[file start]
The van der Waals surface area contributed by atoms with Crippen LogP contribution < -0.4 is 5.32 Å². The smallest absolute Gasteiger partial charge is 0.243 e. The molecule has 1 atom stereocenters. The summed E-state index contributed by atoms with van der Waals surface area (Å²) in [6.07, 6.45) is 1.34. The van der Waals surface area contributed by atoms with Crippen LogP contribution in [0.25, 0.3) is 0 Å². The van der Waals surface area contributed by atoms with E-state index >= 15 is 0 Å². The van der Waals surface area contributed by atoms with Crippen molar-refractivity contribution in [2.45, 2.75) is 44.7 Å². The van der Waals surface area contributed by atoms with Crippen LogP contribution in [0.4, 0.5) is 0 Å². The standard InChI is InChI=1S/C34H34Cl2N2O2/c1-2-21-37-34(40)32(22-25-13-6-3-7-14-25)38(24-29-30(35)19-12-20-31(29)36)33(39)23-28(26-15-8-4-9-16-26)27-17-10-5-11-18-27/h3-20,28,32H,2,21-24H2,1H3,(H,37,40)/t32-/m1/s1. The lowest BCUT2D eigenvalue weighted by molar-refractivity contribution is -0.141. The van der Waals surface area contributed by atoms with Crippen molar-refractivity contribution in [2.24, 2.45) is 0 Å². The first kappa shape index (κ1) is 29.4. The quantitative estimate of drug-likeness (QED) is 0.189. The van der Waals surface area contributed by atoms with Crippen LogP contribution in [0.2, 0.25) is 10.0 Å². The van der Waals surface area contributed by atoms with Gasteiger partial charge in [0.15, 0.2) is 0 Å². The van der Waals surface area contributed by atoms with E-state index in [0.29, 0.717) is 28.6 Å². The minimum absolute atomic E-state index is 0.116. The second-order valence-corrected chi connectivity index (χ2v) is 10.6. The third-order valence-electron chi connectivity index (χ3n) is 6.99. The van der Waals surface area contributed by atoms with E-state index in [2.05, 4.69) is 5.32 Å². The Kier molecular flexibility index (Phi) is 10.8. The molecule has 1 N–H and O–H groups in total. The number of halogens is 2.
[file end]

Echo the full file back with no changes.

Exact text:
The van der Waals surface area contributed by atoms with Crippen LogP contribution < -0.4 is 5.32 Å². The smallest absolute Gasteiger partial charge is 0.243 e. The molecule has 1 atom stereocenters. The summed E-state index contributed by atoms with van der Waals surface area (Å²) in [6.07, 6.45) is 1.34. The van der Waals surface area contributed by atoms with Crippen LogP contribution in [0.25, 0.3) is 0 Å². The van der Waals surface area contributed by atoms with E-state index >= 15 is 0 Å². The van der Waals surface area contributed by atoms with Crippen molar-refractivity contribution in [2.45, 2.75) is 44.7 Å². The van der Waals surface area contributed by atoms with Crippen LogP contribution in [0.4, 0.5) is 0 Å². The standard InChI is InChI=1S/C34H34Cl2N2O2/c1-2-21-37-34(40)32(22-25-13-6-3-7-14-25)38(24-29-30(35)19-12-20-31(29)36)33(39)23-28(26-15-8-4-9-16-26)27-17-10-5-11-18-27/h3-20,28,32H,2,21-24H2,1H3,(H,37,40)/t32-/m1/s1. The lowest BCUT2D eigenvalue weighted by molar-refractivity contribution is -0.141. The van der Waals surface area contributed by atoms with Crippen molar-refractivity contribution in [2.24, 2.45) is 0 Å². The first kappa shape index (κ1) is 29.4. The quantitative estimate of drug-likeness (QED) is 0.189. The van der Waals surface area contributed by atoms with Crippen LogP contribution in [0.2, 0.25) is 10.0 Å². The van der Waals surface area contributed by atoms with Gasteiger partial charge in [0.15, 0.2) is 0 Å². The van der Waals surface area contributed by atoms with E-state index in [0.29, 0.717) is 28.6 Å². The minimum absolute atomic E-state index is 0.116. The second-order valence-corrected chi connectivity index (χ2v) is 10.6. The third-order valence-electron chi connectivity index (χ3n) is 6.99. The van der Waals surface area contributed by atoms with E-state index in [2.05, 4.69) is 5.32 Å². The Kier molecular flexibility index (Phi) is 10.8. The molecule has 1 N–H and O–H groups in total. The number of halogens is 2.